is a 1948 Republic Pictures Western
film starring John Wayne
, Henry Fonda
, Shirley Temple
, her then-husband John Agar, Ward Bond, Victor McLaglen, Pedro Armendariz, and directed by John Ford
. Fort Apache
is considered, with She Wore a Yellow Ribbon
(1949) and Rio Grande
(1950), a part of Ford's "Cavalry Trilogy."
Essentially a fictional retelling of the Battle of Little Bighorn, relocated to Monument Valley and using Apache instead of Sioux, the film details the arrival post-Civil War of by-the-book West Point graduate Colonel Owen Thursday (Fonda) to a remote and run-down cavalry post deep in Indian territory. Thursday quickly works to shape up the ragtag group of soldiers, occasionally butting heads with his underling Captain York (Wayne), a less educated but more experienced officer especially with dealing with the local tribes. When the Apache under Cochise rise up against the corruption of a government Agent, Thursday sees the brewing conflict as a chance to reclaim some of the glory he had during the Civil War, despite the protests by York that the Apache have legitimate grievances, and that the Apache are better fighters than Thursday thinks.
The movie's subplot involves Thursday's daughter (played by Temple) Philadelphia (don't get started on where she gets her name) falling in love with the fresh-from-the-academy Lt. O'Rourke (Agar). Colonel Thursday doesn't approve of the potential match, primarily because O'Rourke's father (also stationed at the fort) is an enlisted man, but it's implied also due to then-prejudices against the Irish.
Not to be confused with the 1981 Fort Apache, The Bronx
, which is about an NYPD
precinct in South Bronx
(although the "Fort Apache" part is invoked).
This film is associated with the following tropes:
- The Alcoholic: Most of the Sergeants play up this trope, especially Mulcahy (McLaglen). When the Sergeants spike the drink at the dance, it's Mulcahy who finishes off the whole bowl when the dance is cut short.
- Also the fort's medical officer, in a more gentlemanly way.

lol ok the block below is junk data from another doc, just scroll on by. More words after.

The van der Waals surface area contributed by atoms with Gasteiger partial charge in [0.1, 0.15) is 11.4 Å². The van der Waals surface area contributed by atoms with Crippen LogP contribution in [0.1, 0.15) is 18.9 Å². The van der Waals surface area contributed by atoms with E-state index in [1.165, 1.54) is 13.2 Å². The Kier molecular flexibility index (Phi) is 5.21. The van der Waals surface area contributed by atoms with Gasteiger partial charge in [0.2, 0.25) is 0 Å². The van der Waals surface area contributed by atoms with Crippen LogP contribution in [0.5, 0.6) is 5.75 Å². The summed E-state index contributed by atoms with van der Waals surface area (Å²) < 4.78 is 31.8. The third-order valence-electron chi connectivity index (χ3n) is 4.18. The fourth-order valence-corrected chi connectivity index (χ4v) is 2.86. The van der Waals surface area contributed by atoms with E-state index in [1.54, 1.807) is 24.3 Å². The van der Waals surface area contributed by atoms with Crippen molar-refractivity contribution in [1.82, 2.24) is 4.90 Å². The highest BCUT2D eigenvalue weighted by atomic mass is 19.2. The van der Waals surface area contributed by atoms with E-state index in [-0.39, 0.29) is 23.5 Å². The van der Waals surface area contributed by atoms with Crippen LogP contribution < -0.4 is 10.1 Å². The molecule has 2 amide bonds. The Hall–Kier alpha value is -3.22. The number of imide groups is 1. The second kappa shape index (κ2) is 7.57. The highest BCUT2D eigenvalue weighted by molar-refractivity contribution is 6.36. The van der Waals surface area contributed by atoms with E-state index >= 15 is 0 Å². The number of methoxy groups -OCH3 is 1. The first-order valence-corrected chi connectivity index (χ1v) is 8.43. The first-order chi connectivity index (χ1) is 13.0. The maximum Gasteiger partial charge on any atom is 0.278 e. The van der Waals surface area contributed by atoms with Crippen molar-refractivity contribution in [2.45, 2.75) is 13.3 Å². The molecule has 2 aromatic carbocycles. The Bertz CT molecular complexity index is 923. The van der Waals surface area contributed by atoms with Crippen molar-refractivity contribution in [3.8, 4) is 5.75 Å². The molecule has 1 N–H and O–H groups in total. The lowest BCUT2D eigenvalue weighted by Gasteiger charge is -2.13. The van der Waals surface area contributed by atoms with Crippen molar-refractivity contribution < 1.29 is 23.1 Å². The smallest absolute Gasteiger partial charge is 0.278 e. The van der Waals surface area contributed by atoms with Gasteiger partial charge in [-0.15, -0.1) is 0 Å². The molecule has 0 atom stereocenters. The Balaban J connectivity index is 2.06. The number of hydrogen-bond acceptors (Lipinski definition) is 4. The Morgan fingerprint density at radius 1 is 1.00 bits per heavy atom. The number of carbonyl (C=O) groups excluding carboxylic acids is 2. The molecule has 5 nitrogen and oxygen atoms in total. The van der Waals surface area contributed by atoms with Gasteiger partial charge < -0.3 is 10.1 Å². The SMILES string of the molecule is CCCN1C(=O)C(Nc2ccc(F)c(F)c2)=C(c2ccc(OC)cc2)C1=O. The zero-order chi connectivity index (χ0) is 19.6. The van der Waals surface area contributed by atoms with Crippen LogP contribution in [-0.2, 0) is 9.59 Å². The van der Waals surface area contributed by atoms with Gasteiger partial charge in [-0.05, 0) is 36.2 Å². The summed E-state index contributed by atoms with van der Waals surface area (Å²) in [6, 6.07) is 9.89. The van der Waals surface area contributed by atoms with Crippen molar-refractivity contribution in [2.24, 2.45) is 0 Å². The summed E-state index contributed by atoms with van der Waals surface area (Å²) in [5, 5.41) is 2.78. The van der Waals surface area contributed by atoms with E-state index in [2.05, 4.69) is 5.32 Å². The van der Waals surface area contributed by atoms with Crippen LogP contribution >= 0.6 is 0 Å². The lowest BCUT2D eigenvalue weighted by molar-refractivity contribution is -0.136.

- The American Civil War: A lot of the characters are at least partly defined by what they did in the war, and in particular the higher ranks they had in it. Owen Thursday obviously was a general of volunteers who after the war was restored to his lower regular army rank. Sergeant Beaufort was a Confederate major, and Sergeant-Major O'Rourke an infantry captain in the Irish Brigade of the Union Army. And there was that mysterious action in the war that brought glory to Thursday and shame to Collingwood.
- Anti-Villain: The Apache, especially Cochise. It's explained early and often in the film that the natives have legitimate issues with the corrupt Agent.
- Based on a Great Big Lie: Years after Thursday wiped out half his own troops, York is in command of Fort Apache and is preparing a campaign to capture the latest Apache rebel Geronimo. Chatting with reporters covering the campaign, they mention a flattering portrait of Thursday's doomed last stand hanging in Washington DC, discussing how heroic Thursday must have been in leading that charge. York, knowing the real story but also knowing that the truth would hurt army morale, goes along with the false story. This is also Truth in Television as people covered up the blunders made at the real Battle of Little Big Horn for decades.
- Beauty Equals Goodness: In spades with Lt. Mickey O'Rourke, who is very much presented as Mr. Fanservice early in the movie. Inverted with Sergeant Mulcahy.
- Bling of War: Thursday insists that his officers' uniforms conform strictly to regulations, putting a stop to the more practical dress they had worn until then. And at the big dance they are all wearing full dress uniforms and medals.
- Catch Phrase: "Any questions, Captain?" "No questions."
- Becomes an Ironic Echo at the end when Thursday charges back into the massacre to join his doomed men.
- And York picks up the Verbal Tic when he becomes the commanding officer at Fort Apache.
- Colonel Badass: Col. Thursday ... well, sort of... at least until he orders the infamous Thursday's Charge, which results in the utter destruction of half the regiment.
- Conflicting Loyalty: The film explores this a lot especially with family relationships vs. army, starting with a scene at the beginning in which the Sergeants first flawlessly salute 2nd lieutenant O'Rourke, then playfully spank him. And then big softy Sgt. Mulcahy goes all misty-eyed as he proudly introduces his godson to Philadelphia. The thing is that these concurrent relationships result in different hierarchies — Sgt.-Major O'Rourke is his son's and Col. Thursday's inferior on duty, but still on occasion can assert his authority as a father on Lt. O'Rourke (unless Mrs. O'Rourke decides to assert hers as Woman of the House) and can show Col. Thursday the door when he intrudes into his home.